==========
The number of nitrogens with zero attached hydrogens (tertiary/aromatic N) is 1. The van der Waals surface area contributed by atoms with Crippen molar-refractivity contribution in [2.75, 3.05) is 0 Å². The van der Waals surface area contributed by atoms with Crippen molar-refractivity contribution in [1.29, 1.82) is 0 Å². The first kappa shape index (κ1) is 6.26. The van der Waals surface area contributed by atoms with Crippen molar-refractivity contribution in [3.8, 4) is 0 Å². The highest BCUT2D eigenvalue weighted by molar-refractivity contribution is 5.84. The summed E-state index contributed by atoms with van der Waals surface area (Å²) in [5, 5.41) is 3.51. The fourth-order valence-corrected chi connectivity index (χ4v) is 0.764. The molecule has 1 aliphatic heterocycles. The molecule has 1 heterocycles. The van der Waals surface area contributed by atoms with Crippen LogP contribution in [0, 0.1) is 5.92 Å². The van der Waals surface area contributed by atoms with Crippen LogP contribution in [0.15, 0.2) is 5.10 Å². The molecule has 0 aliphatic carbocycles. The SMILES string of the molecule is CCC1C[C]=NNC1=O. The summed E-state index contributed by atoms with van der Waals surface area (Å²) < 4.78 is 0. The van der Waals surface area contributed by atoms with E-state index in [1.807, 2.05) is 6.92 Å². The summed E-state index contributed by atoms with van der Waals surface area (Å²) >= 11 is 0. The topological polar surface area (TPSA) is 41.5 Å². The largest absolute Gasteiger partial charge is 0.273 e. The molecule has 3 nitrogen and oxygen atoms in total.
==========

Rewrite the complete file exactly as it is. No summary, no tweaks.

The number of nitrogens with zero attached hydrogens (tertiary/aromatic N) is 1. The van der Waals surface area contributed by atoms with Crippen molar-refractivity contribution in [2.75, 3.05) is 0 Å². The van der Waals surface area contributed by atoms with Crippen molar-refractivity contribution in [1.29, 1.82) is 0 Å². The first kappa shape index (κ1) is 6.26. The van der Waals surface area contributed by atoms with Crippen molar-refractivity contribution in [3.8, 4) is 0 Å². The highest BCUT2D eigenvalue weighted by molar-refractivity contribution is 5.84. The summed E-state index contributed by atoms with van der Waals surface area (Å²) in [5, 5.41) is 3.51. The fourth-order valence-corrected chi connectivity index (χ4v) is 0.764. The molecule has 1 aliphatic heterocycles. The molecule has 1 heterocycles. The van der Waals surface area contributed by atoms with Crippen LogP contribution in [0, 0.1) is 5.92 Å². The van der Waals surface area contributed by atoms with Crippen LogP contribution in [0.15, 0.2) is 5.10 Å². The molecule has 0 aliphatic carbocycles. The SMILES string of the molecule is CCC1C[C]=NNC1=O. The summed E-state index contributed by atoms with van der Waals surface area (Å²) < 4.78 is 0. The van der Waals surface area contributed by atoms with E-state index in [1.807, 2.05) is 6.92 Å². The summed E-state index contributed by atoms with van der Waals surface area (Å²) >= 11 is 0. The topological polar surface area (TPSA) is 41.5 Å². The largest absolute Gasteiger partial charge is 0.273 e. The molecule has 3 nitrogen and oxygen atoms in total.